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    Ahhh….there’s nothing more enticing than an open span of time and a good book. This past holiday break, I did a lot of reading. For fun mostly. I read what I like to call “brain candy” books, you know…the kind of books that don’t have a lot of substance, but are a fun read, full of silliness, mystery and adventure…?

    ​Right now, I’m reading some sci-fi books that are a nice distraction for the daily grind. I’m having fun!

    I’ve always been a reader, even as a little kid. It was rare to not find me with my head buried in a book, whenever I wasn’t outside or roaming around the neighborhood. Books have always been a HUGE support for me both as distractions and escapes but also as teachers and guides.

    There have been so many wonderful books in my life, that I’ve decided to start sharing some of my favorites with you each month. I love learning and am constantly doing so, so from time to time, I might throw in a podcast, movie, piece of art or music with you too. Today though, I want to share a little bit with you about one of my earliest formative books that I read when I was an adolescent; a book that was a powerful impetus of change in my life.

    The book is Alice Koller’s story, “An Unknown Woman”. This book was so powerful for me that I read it several times in a row because it touched me so deeply at a young and impressionable age.

    I remember finding this book around the time that I was an adolescent and not only struggling with the impact of all the life changes hitting me, but also the impact of my parents’ impending divorce.

    Being disillusioned about life and its ability to improve (for a variety of reasons), I came across this book and was initially intrigued because of its cover: a woman walking along the beach with her dog. For me, it’s always the first few sentences that either grab me or do not and as I flipped this book open, I found myself drawn in immediately.

    I think that what blew my mind the most was that this is a story about Alice’s own grappling with the big life questions of “who am I’, “why am I here”, “how do I live”, “what is motivating me”. It is the story of her courageous journey inward, in which she chooses (chooses!!!!!!) to leave behind everything that she’s ever known, in an attempt to find herself.

    I had never come across anyone that lived as honestly and passionately towards themselves as Alice described in her story. There is so much that impacted me from this book, but one of the things that I admired the most was her willingness to put it all on the line.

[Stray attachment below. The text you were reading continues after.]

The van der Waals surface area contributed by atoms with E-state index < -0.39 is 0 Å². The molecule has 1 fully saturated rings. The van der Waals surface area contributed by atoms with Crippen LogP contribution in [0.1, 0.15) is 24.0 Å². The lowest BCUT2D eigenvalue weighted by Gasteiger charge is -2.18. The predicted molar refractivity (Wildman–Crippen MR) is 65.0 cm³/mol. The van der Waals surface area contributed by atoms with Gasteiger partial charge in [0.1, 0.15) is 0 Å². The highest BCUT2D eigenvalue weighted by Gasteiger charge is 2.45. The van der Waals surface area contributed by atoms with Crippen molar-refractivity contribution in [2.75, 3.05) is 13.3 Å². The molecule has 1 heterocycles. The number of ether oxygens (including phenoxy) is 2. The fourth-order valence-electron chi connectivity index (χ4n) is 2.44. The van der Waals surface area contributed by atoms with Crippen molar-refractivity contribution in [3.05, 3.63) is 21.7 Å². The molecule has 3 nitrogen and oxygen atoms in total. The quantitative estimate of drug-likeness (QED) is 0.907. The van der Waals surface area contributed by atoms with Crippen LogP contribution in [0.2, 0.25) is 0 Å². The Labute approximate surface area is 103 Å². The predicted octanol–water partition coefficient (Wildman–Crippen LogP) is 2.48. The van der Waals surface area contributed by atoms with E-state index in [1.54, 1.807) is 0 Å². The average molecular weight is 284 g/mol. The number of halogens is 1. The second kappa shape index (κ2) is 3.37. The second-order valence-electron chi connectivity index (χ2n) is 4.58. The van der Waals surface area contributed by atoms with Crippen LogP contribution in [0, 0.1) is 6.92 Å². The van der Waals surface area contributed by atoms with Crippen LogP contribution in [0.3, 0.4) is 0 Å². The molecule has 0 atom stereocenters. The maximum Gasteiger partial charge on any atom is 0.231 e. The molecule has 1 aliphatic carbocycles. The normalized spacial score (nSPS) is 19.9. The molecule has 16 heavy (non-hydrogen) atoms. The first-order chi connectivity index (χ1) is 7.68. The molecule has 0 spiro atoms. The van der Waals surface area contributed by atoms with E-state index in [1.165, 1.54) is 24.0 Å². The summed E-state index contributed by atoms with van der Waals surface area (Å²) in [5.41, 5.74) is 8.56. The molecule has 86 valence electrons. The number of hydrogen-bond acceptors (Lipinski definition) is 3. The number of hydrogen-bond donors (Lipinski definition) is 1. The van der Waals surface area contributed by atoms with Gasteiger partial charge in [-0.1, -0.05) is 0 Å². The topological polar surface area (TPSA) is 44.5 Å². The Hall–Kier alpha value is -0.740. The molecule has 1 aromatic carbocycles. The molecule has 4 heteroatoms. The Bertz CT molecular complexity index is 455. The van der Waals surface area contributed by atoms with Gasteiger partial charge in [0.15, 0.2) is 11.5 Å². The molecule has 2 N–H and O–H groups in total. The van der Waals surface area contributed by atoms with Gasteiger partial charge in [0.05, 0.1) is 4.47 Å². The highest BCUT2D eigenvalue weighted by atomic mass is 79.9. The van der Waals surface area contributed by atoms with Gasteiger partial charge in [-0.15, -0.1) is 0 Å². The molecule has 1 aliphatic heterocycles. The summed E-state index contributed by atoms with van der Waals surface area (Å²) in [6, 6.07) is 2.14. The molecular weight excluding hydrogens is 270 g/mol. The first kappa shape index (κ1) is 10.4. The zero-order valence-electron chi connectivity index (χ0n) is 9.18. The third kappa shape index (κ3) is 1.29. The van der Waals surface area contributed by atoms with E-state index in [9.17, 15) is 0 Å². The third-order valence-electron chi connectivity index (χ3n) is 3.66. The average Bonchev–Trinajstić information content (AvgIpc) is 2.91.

She shared about the need to give everything up in order to start over with a life defined by herself and what she really needed to be satisfied, not by the prescriptions and dictates from society and other people. Unbelievable.

    Much like shelling along the beach, Alice described stopping at every place in her life, turning it over to understand what that experience was about in order to make an honest, authentic and brave decision to hold on to it or clear it out to make room for something new and more fitting.

    What was so compelling for me was that she was willing to do this all alone too. She chose to rent a cottage by the sea, learn to rely on herself and her own supports, along with a new puppy that she adopted for companionship. As she tore back the layers of her life that had helped her survive until then, she shared about having no “old way” to go back to and how frightening and disorienting this was to her. I understood this process in some deep unconscious place inside of me. This practice deeply resonated.

    I didn’t know it at the time, but what she was referencing was the process of moving out of role layer and into a place of deeper connection with herself. It’s what growth is all about- being willing to leave behind the comfort of the old and familiar ways in order to deepen one’s experience of being alive.

    One of my favorite selections in the book is at the beginning of page 200 in which she says,

    “I haven’t really lived this life that’s lasted thirty-seven years.
    I’ve only played at living it, pretending I’ve been alive, saying
    and doing things to let other people believe that I’m alive.
    But the joke’s on me. Because now that I’ve stopped playing
    the game, there isn’t anything real to take its place.”

    Wow. Incredible. At this point in my life as a pre-teen, I had never considered that there could be more layers to life than what I had experienced so far. This blew my experience WIDE open. And was kind of frightening to consider too.

    If there was someone out there, grappling with how to become more ‘real’, then there was a chance that there was another dimension of me that I hadn’t even begun to tap into. I wanted that for myself.

    Which is why I read this book over and over and over at that time in my life. It became one of my earliest conscious supports that helped bolster me and move me through life during a tumultuous time.

    I am forever grateful to Alice Koller for this book and for sharing her story of going inward and deeply searching for the person she was meant to be in this lifetime. I truly believe that this book had a deep impression upon me choosing to become a psychotherapist for my life’s work.

    I believe that the choice to become a therapist was already within me and that upon discovering this courageous story, this book helped me bring it to light.

    Definitely one of my top 10 books in this lifetime.

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